Fly me to the moon - but safely, please!
Would you consider a career where you have a one in 50 chance of being killed? Not likely! But those are the odds that astronauts in NASA's space shuttle program face every time they blast off into space.
Notoriously dangerous work such as mining - with a fatality rate of one in 3,900 - seems awfully tame in comparison to the astronaut's workday! And have you ever heard of astronauts being just injured on the job? Nope, they seem to die or survive. I'm thinking there must be big danger pay for the space suit set.
My mind goes to space travel because:
• It's North American Occupational Safety & Health (NAOSH) Week: May 6 - 12
• The focus of NAOSH Week this year is Transportation Safety
• The highest-risk mode of transportation is space travel
Two space shuttles have been destroyed since the first launch in 1981, resulting in the deaths of the crews of both missions:
The Challenger shuttle disintegrated 73 seconds after takeoff in January 1986, killing seven astronauts. The Columbia shuttle disintegrated upon re-entering Earth's atmosphere in 2003, also killing seven astronauts.
Averting disaster was possible; NASA's safety culture was weak
What's even more tragic is that both the Rogers Commission, which investigated the Challenger disaster and the Columbia Accident Investigation Board found that both shuttle tragedies could have been averted if a stronger safety culture had been in place at NASA.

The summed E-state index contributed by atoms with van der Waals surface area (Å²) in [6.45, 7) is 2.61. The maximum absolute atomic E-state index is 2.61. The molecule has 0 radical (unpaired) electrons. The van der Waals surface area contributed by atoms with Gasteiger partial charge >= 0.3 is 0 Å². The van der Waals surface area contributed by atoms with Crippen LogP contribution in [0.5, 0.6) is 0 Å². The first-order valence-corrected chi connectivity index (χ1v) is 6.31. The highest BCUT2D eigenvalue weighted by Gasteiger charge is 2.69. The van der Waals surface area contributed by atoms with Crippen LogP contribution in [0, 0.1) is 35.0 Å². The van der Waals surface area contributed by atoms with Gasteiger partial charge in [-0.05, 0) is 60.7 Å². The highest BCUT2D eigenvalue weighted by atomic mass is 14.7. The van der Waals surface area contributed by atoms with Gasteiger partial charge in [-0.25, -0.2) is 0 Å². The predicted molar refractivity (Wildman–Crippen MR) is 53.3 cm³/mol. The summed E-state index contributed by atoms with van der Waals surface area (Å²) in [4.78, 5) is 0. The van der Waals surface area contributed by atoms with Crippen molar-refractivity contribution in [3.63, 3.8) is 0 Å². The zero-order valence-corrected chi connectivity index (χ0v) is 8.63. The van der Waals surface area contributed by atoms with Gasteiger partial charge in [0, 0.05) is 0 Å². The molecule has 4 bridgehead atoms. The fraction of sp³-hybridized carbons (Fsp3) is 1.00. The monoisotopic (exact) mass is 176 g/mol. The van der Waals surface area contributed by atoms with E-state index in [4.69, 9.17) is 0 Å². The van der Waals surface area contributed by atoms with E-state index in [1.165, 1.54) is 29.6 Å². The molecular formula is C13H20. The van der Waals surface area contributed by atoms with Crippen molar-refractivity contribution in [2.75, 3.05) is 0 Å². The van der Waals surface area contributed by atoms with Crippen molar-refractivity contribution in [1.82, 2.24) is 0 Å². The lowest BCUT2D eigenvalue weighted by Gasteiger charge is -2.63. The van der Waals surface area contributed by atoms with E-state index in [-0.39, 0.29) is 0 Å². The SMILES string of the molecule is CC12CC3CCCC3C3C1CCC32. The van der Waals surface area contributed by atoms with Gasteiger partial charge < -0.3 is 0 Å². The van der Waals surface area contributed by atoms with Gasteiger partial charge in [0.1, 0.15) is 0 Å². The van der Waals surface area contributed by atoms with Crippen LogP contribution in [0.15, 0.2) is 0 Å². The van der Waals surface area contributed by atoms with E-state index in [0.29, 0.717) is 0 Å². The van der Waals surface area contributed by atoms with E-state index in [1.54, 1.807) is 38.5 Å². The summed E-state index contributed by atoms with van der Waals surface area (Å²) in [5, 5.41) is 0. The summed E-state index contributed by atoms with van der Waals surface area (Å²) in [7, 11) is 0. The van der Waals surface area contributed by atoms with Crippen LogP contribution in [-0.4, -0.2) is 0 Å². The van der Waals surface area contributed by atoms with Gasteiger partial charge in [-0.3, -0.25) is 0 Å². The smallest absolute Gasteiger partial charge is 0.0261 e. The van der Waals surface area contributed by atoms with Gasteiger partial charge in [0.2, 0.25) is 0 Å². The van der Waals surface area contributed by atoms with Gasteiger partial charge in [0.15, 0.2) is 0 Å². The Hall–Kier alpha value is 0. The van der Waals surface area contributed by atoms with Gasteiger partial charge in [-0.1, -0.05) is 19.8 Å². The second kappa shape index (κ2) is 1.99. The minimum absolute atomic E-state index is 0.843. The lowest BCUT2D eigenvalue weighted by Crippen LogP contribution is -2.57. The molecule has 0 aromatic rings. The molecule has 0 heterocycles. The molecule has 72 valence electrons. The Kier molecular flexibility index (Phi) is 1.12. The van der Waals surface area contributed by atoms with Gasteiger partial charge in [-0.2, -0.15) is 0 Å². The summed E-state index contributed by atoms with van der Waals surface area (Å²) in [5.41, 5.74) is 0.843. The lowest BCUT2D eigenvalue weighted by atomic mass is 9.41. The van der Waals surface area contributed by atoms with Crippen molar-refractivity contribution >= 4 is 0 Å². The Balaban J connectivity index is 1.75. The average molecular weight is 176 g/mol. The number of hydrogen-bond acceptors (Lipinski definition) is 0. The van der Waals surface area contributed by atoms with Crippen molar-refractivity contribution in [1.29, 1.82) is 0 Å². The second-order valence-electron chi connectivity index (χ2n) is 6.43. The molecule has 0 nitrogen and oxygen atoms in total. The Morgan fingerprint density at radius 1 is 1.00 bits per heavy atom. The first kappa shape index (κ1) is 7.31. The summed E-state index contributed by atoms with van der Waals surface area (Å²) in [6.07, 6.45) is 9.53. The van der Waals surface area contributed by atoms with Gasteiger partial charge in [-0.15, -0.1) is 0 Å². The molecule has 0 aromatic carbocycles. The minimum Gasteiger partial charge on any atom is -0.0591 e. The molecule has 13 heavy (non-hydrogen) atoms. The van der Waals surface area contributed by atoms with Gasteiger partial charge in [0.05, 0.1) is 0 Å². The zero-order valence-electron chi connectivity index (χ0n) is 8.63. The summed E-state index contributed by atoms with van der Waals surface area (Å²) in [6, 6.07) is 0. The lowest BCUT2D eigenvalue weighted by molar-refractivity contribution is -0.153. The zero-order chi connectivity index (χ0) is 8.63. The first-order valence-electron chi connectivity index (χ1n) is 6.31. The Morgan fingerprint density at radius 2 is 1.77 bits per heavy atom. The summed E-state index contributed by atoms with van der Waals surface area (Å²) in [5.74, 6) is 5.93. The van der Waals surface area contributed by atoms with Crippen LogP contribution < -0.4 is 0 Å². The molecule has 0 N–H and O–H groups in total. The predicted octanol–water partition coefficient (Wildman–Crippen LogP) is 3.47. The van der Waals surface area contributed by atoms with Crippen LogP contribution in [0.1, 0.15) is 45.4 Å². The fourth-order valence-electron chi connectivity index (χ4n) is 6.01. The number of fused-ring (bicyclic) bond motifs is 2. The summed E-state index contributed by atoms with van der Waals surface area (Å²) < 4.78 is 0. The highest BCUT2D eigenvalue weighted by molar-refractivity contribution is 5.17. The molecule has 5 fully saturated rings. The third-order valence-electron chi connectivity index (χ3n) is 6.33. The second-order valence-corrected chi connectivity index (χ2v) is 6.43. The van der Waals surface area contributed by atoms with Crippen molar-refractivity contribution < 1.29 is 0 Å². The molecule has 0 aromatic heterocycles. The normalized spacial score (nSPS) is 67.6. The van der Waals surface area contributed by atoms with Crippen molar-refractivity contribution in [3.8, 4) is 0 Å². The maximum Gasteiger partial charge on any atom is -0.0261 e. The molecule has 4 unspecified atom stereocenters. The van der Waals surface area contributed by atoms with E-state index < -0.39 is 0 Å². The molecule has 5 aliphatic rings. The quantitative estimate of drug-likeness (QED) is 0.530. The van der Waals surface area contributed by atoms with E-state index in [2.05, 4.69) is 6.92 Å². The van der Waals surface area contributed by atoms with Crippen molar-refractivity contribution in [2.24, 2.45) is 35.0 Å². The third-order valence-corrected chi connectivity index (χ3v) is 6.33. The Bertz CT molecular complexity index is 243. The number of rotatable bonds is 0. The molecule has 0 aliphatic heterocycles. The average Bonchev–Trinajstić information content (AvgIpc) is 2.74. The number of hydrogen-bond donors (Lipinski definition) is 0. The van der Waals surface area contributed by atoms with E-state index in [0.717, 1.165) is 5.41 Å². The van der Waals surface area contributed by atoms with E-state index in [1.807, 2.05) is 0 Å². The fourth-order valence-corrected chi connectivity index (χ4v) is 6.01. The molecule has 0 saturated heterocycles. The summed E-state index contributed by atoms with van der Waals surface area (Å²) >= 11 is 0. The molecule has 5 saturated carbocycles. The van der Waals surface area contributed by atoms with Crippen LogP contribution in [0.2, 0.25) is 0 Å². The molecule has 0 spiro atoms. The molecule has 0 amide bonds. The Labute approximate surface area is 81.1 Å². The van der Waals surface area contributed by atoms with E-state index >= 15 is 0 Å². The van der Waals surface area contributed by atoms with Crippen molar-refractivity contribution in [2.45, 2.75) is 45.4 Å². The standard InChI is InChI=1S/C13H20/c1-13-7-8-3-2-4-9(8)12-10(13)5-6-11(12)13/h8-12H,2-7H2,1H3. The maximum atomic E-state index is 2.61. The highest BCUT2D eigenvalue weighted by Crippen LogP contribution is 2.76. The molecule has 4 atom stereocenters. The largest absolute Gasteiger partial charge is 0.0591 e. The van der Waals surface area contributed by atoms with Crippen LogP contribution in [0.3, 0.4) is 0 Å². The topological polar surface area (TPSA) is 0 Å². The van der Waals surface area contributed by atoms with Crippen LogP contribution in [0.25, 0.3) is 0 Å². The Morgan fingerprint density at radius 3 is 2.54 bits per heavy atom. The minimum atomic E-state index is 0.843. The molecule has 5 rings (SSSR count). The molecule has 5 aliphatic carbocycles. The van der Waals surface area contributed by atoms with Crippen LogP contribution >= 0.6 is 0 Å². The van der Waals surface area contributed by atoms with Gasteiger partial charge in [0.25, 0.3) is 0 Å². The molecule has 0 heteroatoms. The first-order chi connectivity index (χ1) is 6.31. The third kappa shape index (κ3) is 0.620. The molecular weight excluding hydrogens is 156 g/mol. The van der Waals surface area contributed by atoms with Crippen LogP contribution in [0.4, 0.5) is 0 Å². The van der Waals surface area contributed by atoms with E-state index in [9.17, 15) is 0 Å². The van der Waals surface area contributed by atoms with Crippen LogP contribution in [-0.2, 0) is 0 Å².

The o-rings had nearly failed on a shuttle mission one year before the Challenger disaster, but these findings were generally ignored. When the Challenger was set to launch on an unusually cold day, NASA was warned not to launch the mission by Morton Thiokol (MTI), the makers of the o-rings.
However, under intimidation from NASA management, MTI backed away from its original position, downgrading their findings to "inconclusive." That was enough for NASA to dismiss the warnings and go ahead with the launch - with tragic results.
NASA apparently didn't learn from the Challenger disaster; its lax attitude towards safety persisted and led to the Columbia tragedy. Insulating material foam had broken off the external tank soon after takeoff, damaging the damaging the protective carbon heat shielding panels on the left wing. NASA considered it an acceptable risk.
Does your transportation fatality even count as a workplace death?
Now that you've rethought your dream of flying to the moon, don't forget to be careful on the roads on this planet. Transportation accidents on land continue to be the leading cause of workplace deaths (43 percent) in the US (2005 stats). The economic impact of all transportation accidents in the U.S. that year was $230.6 billion, according to ASSE.
Just to complicate things... not all transportation fatalities are counted as workplace deaths; that depends on which country you live in. For example, most nations include road traffic accidents during work hours in their stats (but not the UK); deaths during the commute to/from work are excluded from fatality counts (except in seven countries). Go figure!